Wednesday, 9 June 2021

Crowdfunding - Why do it?

 Further my previous introductory post on Kickstarter, I thought it was worth setting out why you might consider crowdfunding a project given the financial risk and potential disappointment you could be exposed to.

(1) Without you it might not ever happen - although this is an ever reducing proportion of the projects being launched in the gaming space, there are still some less mainstream topics which would probably not be produced without both the finance and the secured level of interest crowdfunding provides.  Traditional wargame figure manufacture and boardgame production is an expensive exercise to commission and often involves minimum runs in order to cover its production costs.  

(2) It may never come to retail - some projects simply don't make commercial sense and so funding a production run via crowdfunding may be the only way to make it happen.  Some other projects are simply so expensive to produce that with retail markups (especially for boardgames) would simply result in a retail price that was eye watering and unlikely to sell.  But beware of FOMO (the fear of missing out) - just because something isn't going to come to retail doesn't mean it will be a great product indeed it might indicate the opposite. You need to take a cold hard look and make sure it's worth the money and you are not just backing because you might miss out!

(3) You might save some money - crowdfunding projects often offer products at a lower price that you may pay eventually at retail; however, you do need to factor in shipping costs (which are usually only estimated initially) and any VAT or customs duties you may be hit with later.  These days with the increasing costs of shipping and changes in VAT requirements etc. this has become an ever decreasing reason for backing.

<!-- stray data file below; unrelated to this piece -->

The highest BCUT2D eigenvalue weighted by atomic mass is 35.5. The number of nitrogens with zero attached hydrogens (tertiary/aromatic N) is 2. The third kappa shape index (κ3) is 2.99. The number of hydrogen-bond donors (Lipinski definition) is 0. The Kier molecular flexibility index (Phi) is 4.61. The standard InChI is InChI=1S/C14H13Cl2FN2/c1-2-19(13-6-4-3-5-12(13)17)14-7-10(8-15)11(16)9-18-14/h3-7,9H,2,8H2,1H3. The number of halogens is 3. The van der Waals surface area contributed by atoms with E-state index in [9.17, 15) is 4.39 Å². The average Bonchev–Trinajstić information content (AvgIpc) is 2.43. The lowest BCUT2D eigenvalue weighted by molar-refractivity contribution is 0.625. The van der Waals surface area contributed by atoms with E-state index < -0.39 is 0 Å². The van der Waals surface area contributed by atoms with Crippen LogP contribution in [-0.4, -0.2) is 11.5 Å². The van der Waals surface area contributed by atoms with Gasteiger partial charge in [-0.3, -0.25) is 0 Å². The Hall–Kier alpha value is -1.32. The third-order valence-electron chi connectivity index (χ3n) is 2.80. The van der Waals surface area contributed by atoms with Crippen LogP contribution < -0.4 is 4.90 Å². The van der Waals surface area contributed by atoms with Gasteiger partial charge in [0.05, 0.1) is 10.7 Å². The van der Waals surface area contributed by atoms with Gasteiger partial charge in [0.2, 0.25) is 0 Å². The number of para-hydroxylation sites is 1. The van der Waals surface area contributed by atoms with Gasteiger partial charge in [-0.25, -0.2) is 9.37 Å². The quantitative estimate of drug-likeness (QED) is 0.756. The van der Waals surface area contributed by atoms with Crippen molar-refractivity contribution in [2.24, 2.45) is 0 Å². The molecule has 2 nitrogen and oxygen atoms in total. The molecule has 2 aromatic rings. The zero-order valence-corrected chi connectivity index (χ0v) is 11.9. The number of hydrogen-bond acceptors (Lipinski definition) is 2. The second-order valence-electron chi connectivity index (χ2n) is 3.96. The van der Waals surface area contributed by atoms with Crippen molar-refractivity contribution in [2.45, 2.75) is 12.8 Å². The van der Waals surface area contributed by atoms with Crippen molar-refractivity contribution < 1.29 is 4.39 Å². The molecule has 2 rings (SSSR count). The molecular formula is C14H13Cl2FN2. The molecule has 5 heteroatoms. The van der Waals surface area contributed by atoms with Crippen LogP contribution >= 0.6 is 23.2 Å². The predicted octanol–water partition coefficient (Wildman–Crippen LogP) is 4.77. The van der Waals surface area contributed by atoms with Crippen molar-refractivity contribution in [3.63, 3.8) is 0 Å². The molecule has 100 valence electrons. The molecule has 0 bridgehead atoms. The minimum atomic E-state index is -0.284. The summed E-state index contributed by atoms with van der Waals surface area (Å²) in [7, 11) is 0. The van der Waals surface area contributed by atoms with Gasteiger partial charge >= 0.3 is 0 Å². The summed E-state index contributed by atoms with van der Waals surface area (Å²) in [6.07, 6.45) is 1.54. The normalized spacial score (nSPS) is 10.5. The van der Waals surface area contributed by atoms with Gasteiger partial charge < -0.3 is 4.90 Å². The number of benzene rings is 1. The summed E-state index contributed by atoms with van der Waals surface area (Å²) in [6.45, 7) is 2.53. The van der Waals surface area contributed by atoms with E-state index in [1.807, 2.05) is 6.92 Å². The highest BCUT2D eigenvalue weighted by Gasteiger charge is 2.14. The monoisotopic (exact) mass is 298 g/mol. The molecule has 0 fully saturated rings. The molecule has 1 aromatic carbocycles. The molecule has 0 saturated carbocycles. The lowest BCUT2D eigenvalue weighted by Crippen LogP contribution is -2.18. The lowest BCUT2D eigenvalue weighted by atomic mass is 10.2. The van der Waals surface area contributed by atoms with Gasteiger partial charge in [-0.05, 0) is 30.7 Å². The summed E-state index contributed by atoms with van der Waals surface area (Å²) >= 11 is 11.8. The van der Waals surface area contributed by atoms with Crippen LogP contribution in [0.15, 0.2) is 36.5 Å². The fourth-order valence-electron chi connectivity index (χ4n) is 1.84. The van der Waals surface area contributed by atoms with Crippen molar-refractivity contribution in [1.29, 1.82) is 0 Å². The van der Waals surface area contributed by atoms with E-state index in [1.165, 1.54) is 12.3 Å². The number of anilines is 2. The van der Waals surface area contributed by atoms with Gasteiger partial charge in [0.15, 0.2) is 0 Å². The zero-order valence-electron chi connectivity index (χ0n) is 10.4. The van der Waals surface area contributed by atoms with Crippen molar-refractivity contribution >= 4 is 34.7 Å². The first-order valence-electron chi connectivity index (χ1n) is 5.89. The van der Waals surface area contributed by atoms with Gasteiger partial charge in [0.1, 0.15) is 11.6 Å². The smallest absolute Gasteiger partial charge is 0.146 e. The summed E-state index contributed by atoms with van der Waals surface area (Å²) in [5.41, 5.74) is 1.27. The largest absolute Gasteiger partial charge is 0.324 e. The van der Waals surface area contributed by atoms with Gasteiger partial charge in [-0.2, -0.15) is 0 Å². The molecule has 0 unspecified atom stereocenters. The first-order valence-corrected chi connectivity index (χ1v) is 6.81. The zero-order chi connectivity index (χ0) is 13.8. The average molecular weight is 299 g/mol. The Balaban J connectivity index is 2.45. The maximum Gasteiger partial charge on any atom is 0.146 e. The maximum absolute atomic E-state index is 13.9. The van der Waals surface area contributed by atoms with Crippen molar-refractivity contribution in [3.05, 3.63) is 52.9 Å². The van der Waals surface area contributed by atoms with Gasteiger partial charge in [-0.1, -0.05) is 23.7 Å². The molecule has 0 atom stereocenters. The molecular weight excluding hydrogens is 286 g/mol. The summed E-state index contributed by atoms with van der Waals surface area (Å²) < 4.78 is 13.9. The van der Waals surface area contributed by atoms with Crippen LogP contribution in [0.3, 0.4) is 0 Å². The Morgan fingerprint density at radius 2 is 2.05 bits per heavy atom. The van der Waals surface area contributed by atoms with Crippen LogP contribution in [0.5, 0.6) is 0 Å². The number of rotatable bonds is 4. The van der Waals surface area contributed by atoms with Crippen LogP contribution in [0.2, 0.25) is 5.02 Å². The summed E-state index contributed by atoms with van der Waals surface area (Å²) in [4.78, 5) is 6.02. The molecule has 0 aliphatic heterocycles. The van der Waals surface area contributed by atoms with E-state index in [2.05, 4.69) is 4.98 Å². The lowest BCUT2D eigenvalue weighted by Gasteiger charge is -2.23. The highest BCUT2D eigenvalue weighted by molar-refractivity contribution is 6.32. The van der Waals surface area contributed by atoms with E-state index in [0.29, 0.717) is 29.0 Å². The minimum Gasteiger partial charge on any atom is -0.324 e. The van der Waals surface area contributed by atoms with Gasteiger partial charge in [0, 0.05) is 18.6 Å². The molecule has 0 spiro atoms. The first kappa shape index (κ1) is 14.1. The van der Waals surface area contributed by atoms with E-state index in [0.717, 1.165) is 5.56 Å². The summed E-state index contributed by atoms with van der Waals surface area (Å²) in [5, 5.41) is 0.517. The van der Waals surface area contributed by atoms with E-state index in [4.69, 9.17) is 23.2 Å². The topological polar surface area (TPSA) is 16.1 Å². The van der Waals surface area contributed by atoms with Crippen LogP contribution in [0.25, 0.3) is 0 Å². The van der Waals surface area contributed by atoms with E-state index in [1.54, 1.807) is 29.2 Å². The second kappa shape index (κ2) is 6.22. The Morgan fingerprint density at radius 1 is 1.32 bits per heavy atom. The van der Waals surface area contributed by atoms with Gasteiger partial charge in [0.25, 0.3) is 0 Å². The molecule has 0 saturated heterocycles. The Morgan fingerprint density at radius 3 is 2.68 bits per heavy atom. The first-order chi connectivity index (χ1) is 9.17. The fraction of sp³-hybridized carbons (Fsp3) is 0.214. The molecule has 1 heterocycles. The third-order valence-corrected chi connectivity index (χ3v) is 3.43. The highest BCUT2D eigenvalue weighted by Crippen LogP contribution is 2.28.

(4) You might get it earlier - backers can receive their products before they reach retail but this is not always the case.  Check what commitments, if any, the project is making before relying on this to be the case.

(5) Exclusive extras - crowdfunded projects often include stretch goals should the funding levels reach particular milestones, they also may include "early bird" offers to help boost initial pledges.  Whilst both of these may help add value in the case of (3) above they are not necessarily "exclusive" to backers (ie you may be able to buy them later in retail for an additional cost).  Where items are stated to be "exclusive" it is usually necessary to read the wording very carefully to see whether it provides more flexibility for resale later than first appears.  In any event, the key question is what do these exclusive items add to the product - in particular with boardgames - are they worth it (ie if they were necessary why aren't they in the core offering - why make them "exclusive").

(6) Being part of a community - with some crowdfunding campaigns a community builds up of the backers (with some platforms restricting comments etc to backers only) and this can be fun but your mileage may vary (and like any community on the internet things are not always ideal with people's behaviours.  You may also get the chance to influence some aspect of the product (although the more you can influence the less mature it is likely to be and thus more risky!)

Have I missed any?

In any case, it should be apparent now that few of these are entirely compelling reasons and you need balance these with the risks (ie that you end up getting nothing!).

2 comments:

  1. I've backed 5 kickstarters (or was it six?) all have delivered, all have been excellent for communication, and all have offered me a discount on the final product. If you look at Eureka's 500 club for example, its a kickstarter model.. guarantee me I wont make a loss on this and i will make it.

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